Really it comes down to open source vs.proprietary software. First, from a developmental standpoint on my own personal machine I'm going to learn open source:

A) Because well it's open source and I don't have to pay.
B) Mostly the logic/theory is still the same.


True and I gladly support open source.

If you could learn MySQL for free why would you opt to purchase Microsoft SQL server just for the purpose of learning in a mock database environment. If you do end up getting a job that implements Microsoft SQL and you can write the code out, it's just a matter of learning new syntax. That's the advantage of learning to write code over using a gui imo. Thank you google.


You would have to be crazy to learn MySQL through the purchase of Microsoft SQL server. I'd too opt to learn to write code and that's what I'm following atm.

Those familiar with c++ know there is a difference between coding in linux and windows. Why(who knows)? . However, eventually you will need to code in both given enough time.


Like I keep saying...I know a couple of c++ basics and have read alot about the differences on both the platforms. I'd find Linux 'coder friendly' in this case.

Then you have javascript, php(just to name a couple). Out of the woodwork comes asp/asp.net. Unless I work for a job and they're willing to support it and I can remote onto their servers, I'm going to first choose the least path of resistance.....Open source.
If you have windows you can use VBScript. However, while VBscript is somewhat similar to VB there are still definitely differences syntax-wise. Useful yes, but practicality it comes down to what your main purpose/(problem to solve) is in which environment. Basically, I'm not going to re-invent the wheel and write a program in c++ that pings a location when I can use ms-command line or powershell. While it may be a good learning exercise it's going to take a lot longer to create and in a job scenario it would probably be frowned upon.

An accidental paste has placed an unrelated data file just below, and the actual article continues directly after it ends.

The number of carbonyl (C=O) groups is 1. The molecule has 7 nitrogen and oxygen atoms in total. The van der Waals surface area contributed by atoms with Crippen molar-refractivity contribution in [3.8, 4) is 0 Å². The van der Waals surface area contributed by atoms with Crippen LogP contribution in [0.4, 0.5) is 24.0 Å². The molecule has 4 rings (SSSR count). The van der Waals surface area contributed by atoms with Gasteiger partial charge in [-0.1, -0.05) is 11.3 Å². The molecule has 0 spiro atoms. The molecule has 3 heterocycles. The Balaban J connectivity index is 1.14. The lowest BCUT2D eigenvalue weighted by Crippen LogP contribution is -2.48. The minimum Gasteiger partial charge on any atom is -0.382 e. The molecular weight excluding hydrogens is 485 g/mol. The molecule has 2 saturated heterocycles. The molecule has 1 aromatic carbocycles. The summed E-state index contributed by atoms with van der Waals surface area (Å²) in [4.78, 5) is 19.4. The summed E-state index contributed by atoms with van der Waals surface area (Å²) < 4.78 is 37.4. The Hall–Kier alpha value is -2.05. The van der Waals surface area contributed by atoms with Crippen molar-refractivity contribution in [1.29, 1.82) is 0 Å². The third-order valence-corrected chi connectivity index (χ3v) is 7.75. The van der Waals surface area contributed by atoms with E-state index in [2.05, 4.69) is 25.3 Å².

+1

Something that requires more problem solving or a more unique way of achieving a certain goal that really didn't depend on the OS environment, my first choice would be linux. More creative freedom with less overhead. A bigger bang for you buck so to speak. The point is that you need to be able to recognize what would be better for your situation and also the problem/goal at hand. That is why it is best imo to be able to use both.


I'd conclude both. You speak from a dev's point of view. Speaking from the viewpoints of both a designer and a potential developer, I'd choose both on dual boot. Windows has its perks when it comes to automation and ease of use. Great for designers and prototyping. Linux works for a great developing environment. So the conclusion is that there is no definite answer. All depends on the user. I am majorly biased for Linux though.